A foreign university student can be issued with a residence permit for the purpose of studying in Germany with a period of validity of at least one and at the most two years (section 16 subs. 2 sentence 1 of the Residence Act). Studying must be the primary purpose of the stay; evening or weekend courses or correspondence courses therefore do not qualify.

Knowledge of the language in which the course of studies is to be conducted is waived under certain conditions (section 16 subs. 1 sentence 4 of the Residence Act). Limited employment as well as spare-time student employment are permitted (section 16 subs. 3 of the Residence Act).

Graduates of German universities are entitled to a settlement permit after as little as two years, subject to certain conditions (section 18b of the Residence Act), further information: see brochure entitled "Studying and Working in Germany", pages 34 et seq.

Mobility

The rules on mobility within the EU applying to third-country nationals coming to the EU for the purpose of studying have been eased. This means that if you have already been issued with a residence title under the Directive on conditions of entry and residence (Directive 2016/801/EU) in another EU Member State, you may come to Germany and study here without applying for a German residence title. This is contingent on residence for the purpose of studying being for a maximum of 360 days.

In order to be able to exercise mobility in Germany, the host higher education institution in Germany needs to send a notification to the National Contact Point at the Federal Office for Migration and Refugees.

Information on the notification:

If a student is to come to Germany within the mobility mechanism, the host higher education institution needs to send an appropriate notification to the Federal Office for Migration and Refugees. In order to do so, the notification form (see Download in the right-hand column [only available in German]) must be completed in full and digitally. Additionally, digital copies of the following documents need to be submitted together with the form:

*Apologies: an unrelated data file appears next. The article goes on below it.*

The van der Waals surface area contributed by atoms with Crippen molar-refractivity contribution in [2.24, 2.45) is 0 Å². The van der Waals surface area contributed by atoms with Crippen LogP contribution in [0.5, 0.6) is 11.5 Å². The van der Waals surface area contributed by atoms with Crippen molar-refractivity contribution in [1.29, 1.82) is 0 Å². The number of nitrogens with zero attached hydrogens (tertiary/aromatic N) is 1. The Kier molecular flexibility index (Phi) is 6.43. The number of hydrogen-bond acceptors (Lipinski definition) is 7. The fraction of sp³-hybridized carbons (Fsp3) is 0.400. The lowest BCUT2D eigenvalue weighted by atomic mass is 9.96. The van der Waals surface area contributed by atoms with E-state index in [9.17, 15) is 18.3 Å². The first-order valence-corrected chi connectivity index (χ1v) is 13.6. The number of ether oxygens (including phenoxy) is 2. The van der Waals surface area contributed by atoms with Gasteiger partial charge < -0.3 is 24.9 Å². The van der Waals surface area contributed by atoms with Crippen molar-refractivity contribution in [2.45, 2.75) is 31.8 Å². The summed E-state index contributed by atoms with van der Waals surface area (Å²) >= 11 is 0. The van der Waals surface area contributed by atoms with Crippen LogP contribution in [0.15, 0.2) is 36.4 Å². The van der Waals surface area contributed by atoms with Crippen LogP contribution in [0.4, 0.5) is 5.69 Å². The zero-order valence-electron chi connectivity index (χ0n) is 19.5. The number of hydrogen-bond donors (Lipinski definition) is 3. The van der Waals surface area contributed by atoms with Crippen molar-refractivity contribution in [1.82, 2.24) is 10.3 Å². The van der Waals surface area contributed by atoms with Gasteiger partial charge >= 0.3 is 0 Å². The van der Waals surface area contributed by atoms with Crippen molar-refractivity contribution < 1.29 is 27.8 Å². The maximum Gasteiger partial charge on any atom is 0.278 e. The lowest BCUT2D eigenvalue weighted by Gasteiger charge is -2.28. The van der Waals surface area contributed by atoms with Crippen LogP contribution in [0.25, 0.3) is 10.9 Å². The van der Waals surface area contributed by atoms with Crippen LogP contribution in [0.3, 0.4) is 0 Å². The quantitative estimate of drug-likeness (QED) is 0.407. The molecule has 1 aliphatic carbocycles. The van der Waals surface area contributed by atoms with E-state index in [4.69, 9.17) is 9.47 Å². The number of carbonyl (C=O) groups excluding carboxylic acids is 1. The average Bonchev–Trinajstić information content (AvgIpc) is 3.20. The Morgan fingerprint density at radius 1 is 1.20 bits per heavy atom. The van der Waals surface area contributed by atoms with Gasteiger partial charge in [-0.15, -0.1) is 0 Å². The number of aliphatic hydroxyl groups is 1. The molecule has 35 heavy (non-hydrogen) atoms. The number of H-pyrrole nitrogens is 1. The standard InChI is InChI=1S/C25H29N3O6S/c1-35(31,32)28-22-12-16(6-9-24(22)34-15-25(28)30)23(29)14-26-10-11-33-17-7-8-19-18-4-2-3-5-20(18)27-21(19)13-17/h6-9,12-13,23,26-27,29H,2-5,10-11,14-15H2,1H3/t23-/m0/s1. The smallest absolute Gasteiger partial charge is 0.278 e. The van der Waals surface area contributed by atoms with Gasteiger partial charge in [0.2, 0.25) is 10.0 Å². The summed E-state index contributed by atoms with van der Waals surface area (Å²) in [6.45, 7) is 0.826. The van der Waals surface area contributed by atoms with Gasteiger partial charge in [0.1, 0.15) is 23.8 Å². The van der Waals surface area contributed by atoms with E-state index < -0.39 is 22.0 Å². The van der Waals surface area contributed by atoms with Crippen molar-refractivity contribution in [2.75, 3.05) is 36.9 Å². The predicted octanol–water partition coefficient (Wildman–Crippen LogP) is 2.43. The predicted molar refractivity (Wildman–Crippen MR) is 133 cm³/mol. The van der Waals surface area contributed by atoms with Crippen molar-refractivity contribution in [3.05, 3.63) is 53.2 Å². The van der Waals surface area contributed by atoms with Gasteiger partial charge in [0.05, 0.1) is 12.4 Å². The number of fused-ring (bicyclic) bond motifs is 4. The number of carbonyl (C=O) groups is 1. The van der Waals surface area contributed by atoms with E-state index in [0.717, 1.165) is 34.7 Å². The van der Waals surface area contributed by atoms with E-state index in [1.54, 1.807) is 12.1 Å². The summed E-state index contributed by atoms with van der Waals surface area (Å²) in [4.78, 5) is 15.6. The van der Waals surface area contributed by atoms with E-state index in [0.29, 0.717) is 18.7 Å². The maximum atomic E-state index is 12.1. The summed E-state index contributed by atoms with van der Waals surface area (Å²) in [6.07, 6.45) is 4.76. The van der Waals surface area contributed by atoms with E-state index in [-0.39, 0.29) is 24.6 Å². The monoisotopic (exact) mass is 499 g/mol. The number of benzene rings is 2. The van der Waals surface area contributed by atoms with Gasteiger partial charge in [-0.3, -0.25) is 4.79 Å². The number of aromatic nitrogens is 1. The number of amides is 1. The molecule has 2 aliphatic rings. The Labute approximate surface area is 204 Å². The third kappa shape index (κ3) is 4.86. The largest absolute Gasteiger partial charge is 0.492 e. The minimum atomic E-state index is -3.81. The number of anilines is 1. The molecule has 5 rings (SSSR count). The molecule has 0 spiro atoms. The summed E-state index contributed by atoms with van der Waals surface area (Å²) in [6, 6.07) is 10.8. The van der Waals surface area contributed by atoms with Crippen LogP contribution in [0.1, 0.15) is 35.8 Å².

• the residence permit issued by the first EU Member State,
  • a recognised, valid passport/replacement passport,
  • evidence of participation in a Union or multilateral programme incorporating mobility measures and of the validity of an agreement between two or more higher education institutions,
  • proof of admission to the host higher education institution, and
  • proof of subsistence.

The notification form is forwarded via the BSCW server. You will find more information on registration and transmission in the right-hand column (only available in German).

Third-country nationals who have been issued with a residence permit in Germany in accordance with section 16 of the Residence Act may in turn exercise mobility in other EU Member States in which the Directive on conditions of entry and residence has also already been transposed, and may study at a higher education institution there. Some Member States require a separate notification for this which is to be made to the authorities with individual responsibility; an overview of the procedures in other Member States will be made available on this page soon.

Date 28 July 2017